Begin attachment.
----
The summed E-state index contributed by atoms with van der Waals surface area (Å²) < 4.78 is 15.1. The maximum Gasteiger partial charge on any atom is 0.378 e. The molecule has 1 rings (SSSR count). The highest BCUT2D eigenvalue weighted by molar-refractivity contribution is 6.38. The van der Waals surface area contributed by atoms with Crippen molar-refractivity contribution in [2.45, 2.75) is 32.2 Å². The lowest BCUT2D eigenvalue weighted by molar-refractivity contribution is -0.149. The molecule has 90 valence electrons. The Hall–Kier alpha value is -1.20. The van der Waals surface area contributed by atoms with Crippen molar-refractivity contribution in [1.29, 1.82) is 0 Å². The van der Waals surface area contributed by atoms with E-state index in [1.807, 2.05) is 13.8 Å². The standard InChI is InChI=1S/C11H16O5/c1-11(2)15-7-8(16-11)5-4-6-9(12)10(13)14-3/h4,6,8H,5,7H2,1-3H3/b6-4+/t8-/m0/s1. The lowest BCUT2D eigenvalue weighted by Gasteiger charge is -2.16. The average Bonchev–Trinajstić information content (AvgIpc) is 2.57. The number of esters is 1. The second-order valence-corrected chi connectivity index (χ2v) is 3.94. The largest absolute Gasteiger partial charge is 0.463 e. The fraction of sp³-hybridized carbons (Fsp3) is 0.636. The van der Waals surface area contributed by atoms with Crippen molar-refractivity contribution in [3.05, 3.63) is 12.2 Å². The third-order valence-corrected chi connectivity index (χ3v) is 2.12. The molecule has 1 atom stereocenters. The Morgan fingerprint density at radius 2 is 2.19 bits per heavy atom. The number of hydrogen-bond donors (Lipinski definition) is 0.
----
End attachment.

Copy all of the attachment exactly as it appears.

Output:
The summed E-state index contributed by atoms with van der Waals surface area (Å²) < 4.78 is 15.1. The maximum Gasteiger partial charge on any atom is 0.378 e. The molecule has 1 rings (SSSR count). The highest BCUT2D eigenvalue weighted by molar-refractivity contribution is 6.38. The van der Waals surface area contributed by atoms with Crippen molar-refractivity contribution in [2.45, 2.75) is 32.2 Å². The lowest BCUT2D eigenvalue weighted by molar-refractivity contribution is -0.149. The molecule has 90 valence electrons. The Hall–Kier alpha value is -1.20. The van der Waals surface area contributed by atoms with Crippen molar-refractivity contribution in [1.29, 1.82) is 0 Å². The van der Waals surface area contributed by atoms with E-state index in [1.807, 2.05) is 13.8 Å². The standard InChI is InChI=1S/C11H16O5/c1-11(2)15-7-8(16-11)5-4-6-9(12)10(13)14-3/h4,6,8H,5,7H2,1-3H3/b6-4+/t8-/m0/s1. The lowest BCUT2D eigenvalue weighted by Gasteiger charge is -2.16. The average Bonchev–Trinajstić information content (AvgIpc) is 2.57. The number of esters is 1. The second-order valence-corrected chi connectivity index (χ2v) is 3.94. The largest absolute Gasteiger partial charge is 0.463 e. The fraction of sp³-hybridized carbons (Fsp3) is 0.636. The van der Waals surface area contributed by atoms with Crippen molar-refractivity contribution in [3.05, 3.63) is 12.2 Å². The third-order valence-corrected chi connectivity index (χ3v) is 2.12. The molecule has 1 atom stereocenters. The Morgan fingerprint density at radius 2 is 2.19 bits per heavy atom. The number of hydrogen-bond donors (Lipinski definition) is 0.